We should be very careful when politicians supported by the media suggest radical changes to tried and tested fundamental structures.
According to the BBC World Service (17/3), the German Chancellor Angela Merkel has told the Bundestag that existing EU rules were not strong enough to deal with the current crisis triggered by the debt incurred over thirty years by successive governments of the Greek republic, described as a “serial defaulter” by Harvard Professor Kenneth Rogoff, formerly chief economist at the IMF. Greece's budget deficit – four times higher than EU rules allow – has raised fears of possible contagion in the Eurozone.
The euro was established by the provisions in the 1992 Maastricht Treaty. In order to participate in the currency, Member States must meet strict criteria including a budget deficit of less than three per cent of their GDP, a debt ratio of less than sixty per cent of GDP, low inflation, and interest rates close to the EU average.
It was surely obvious – or it ought to have been obvious to the German proponents of the Euro – that the power to expel was necessary to enforce compliance with the criteria . After all, they were about to substitute a new untested currency for one of the world’s soundest, the deutschmark. It is hard to conclude other than that they were either negligent or incompetent.
…they all knew the 1999 model was flawed….or they ought to have known…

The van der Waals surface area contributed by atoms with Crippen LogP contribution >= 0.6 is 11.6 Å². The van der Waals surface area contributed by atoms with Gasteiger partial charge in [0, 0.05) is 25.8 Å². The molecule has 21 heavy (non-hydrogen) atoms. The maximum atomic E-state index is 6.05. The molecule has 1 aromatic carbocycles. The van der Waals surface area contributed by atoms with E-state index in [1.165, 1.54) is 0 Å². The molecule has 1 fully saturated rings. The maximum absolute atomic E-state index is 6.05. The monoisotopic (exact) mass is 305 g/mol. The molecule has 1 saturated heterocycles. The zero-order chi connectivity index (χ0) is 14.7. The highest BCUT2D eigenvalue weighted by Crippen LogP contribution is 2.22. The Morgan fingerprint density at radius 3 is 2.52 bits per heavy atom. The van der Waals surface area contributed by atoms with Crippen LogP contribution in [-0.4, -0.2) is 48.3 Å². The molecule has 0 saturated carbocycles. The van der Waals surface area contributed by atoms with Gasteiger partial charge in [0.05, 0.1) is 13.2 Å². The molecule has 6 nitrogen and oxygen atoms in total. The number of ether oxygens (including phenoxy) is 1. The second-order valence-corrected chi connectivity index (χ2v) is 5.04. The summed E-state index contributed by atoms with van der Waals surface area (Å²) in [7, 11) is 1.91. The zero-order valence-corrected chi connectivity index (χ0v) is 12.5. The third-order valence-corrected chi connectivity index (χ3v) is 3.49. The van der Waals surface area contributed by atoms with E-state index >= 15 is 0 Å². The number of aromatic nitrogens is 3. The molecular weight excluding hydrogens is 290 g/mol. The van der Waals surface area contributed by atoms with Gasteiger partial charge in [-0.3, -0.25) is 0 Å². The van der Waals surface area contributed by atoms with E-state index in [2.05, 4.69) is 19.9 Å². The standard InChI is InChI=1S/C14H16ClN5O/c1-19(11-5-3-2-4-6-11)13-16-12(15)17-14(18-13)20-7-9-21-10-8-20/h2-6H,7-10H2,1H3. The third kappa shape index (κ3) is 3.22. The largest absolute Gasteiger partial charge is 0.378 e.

So in 1999, every proponent of the politicians’ republic knew – or ought to have known – that it vastly extended the powers of the prime minister by turning the president into his poodle. This was indeed central to the model. That is why ACM proposed that a reference to this be included in the question which every voter would have to consider.
Our proposal was rejected, a matter which I raised in the interview with Mr. Howard on the tenth anniversary of the referendum.
The government also rejected the proposal by the republican movement to remove the words “president” and “republic” from the question. So much for the republican media myth that John Howard “fixed” the question.
The result of this outrageous provision was that this would have been the only republic in the world where it would be easier for the prime minister to sack the president than his cook. He could do this without any notice, without any published reasons and without any appeal. Leading republican Professor George Williams conceded in 2008 that this was indeed a “flawed mechanism”. But most of the mainstream media and most politicians campaigned vigorously for this model, many pouring scorn and derision on their opponents.
I remember that during the campaign in 1999, I drew the attention of a meeting in Sydney to these provisions. A lawyer refused to believe that this could possibly be so. A friend told me that when he questioned senior lawyers, including some judges about this – all of whom saying they intended to vote yes – they too were unaware of this.
As Alan Jones said, if you don’t know, vote No. The lesson surely is to be very wary of the politicians and other elites.